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Couch v. Berryhill

United States District Court, W.D. Missouri, Western Division

March 19, 2018

JESSICA LEANN COUCH, Plaintiff,
v.
NANCY A. BERRYHILL, ACTING COMMISSIONER OF SSA; Defendant.

          ORDER

          ROSEANN A. KETCHMARK, UNITED STATES DISTRICT JUDGE

         Before the Court is Plaintiff's appeal seeking judicial review of a final decision of the Defendant Commissioner of Social Security (“Commissioner”) denying disability benefits. The decision of the Commissioner is REMANDED.

         Standard of Review

         The Court's review of the Commissioner's decision to deny disability benefits is limited to determining if the decision “complies with the relevant legal requirements and is supported by substantial evidence in the record as a whole.” Halverson v. Astrue, 600 F.3d 922, 929 (8th Cir. 2010) (quoting Ford v. Astrue, 518 F.3d 979, 981 (8th Cir. 2008)); see also 42 U.S.C. § 405(g). “Substantial evidence is less than a preponderance of the evidence, but is ‘such relevant evidence as a reasonable mind would find adequate to support the [Commissioner's] conclusion.'” Grable v. Colvin, 770 F.3d 1196, 1201 (8th Cir. 2014) (quoting Davis v. Apfel, 239 F.3d 962, 966 (8th Cir. 2001)). In determining whether existing evidence is substantial, the Court takes into account evidence that both supports and detracts from the Administrative Law Judge's (“ALJ”) findings. Cline v. Colvin, 771 F.3d 1098, 1102 (8th Cir. 2014) (quotation marks omitted). “If the ALJ's decision is supported by substantial evidence, [the Court] may not reverse even if substantial evidence would support the opposite outcome or [the Court] would have decided differently.” Smith v. Colvin, 756 F.3d 621, 625 (8th Cir. 2014) (quoting Davis, 239 F.3d at 966). The Court does not re-weigh the evidence presented to the ALJ. Guilliams v. Barnhart, 393 F.3d 798, 801 (8th Cir. 2005) (citing Baldwin v. Barnhart, 349 F.3d 549, 555 (8th Cir. 2003)). The Court should “defer heavily to the findings and conclusions of the [Commissioner].” Hurd v. Astrue, 621 F.3d 734, 738 (8th Cir. 2010) (citation omitted).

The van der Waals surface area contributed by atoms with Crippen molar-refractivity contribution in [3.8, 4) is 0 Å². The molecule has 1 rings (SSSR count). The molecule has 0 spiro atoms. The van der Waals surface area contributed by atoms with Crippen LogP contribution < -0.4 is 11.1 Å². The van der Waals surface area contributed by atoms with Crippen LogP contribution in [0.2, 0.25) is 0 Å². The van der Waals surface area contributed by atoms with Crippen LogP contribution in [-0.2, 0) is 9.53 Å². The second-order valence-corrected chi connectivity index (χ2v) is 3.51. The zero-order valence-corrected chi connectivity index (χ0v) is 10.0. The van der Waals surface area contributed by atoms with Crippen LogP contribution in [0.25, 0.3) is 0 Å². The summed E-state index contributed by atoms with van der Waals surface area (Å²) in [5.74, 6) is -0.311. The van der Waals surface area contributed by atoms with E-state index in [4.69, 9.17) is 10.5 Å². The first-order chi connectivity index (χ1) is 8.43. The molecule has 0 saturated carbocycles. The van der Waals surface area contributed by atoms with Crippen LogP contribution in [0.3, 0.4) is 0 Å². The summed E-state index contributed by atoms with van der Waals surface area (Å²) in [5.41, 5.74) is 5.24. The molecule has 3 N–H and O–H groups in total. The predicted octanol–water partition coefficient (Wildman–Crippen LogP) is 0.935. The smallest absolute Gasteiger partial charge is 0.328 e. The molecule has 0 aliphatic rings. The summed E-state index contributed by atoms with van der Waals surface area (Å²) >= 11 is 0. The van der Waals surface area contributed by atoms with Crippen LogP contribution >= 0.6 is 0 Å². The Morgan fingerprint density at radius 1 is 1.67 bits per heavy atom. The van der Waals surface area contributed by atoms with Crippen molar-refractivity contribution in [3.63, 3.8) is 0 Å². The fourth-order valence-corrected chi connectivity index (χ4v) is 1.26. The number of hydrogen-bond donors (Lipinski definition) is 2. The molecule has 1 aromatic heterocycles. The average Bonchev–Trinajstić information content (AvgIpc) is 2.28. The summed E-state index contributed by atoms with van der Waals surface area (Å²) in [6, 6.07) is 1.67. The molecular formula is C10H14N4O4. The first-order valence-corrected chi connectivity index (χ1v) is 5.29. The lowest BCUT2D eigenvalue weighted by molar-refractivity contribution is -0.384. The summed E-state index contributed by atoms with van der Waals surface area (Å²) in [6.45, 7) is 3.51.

Discussion

         By way of overview, the ALJ found that Plaintiff suffers from the following severe impairments: migraine headaches, depression, and anxiety disorder. The ALJ also determined that Plaintiff has the following non-severe impairments: kidney stones and a musculoskeletal impairment. However, the ALJ found that none of Plaintiff's impairments, whether considered alone or in combination, meet or medically equals the criteria of one of the listed impairments in 20 CFR Pt. 404. Subpt. P, App. 1 (“Listing”). Additionally, the ALJ found that despite her limitations, Plaintiff retained the residual functional capacity (“RFC”) to perform a full range of work at all exertional levels with non-exertional limitations.[1] Next, the ALJ found that Plaintiff had no past relevant work experience, and that considering Plaintiff's age, education, and RFC, there are jobs that exist in significant numbers in the national economy that Plaintiff can perform. The ALJ therefore found that Plaintiff was not disabled.

         On appeal, Plaintiff presents the following arguments in support of reversal: (1) whether the ALJ's RFC determination regarding Plaintiff's mental and physical impairments are supported by substantial evidence, and (2) whether the ALJ sustained his burden at step five of the Social Security appeals process.

         I. Whether the ALJ's RFC Determination is Supported by Substantial Evidence

         Substantial evidence exists to support the ALJ's RFC determination regarding the Plaintiff's mental and physical impairments. The Court will first address the RFC in relation to the mental impairments and then address RFC in relation to the physical impairments.

         A. Mental Limitations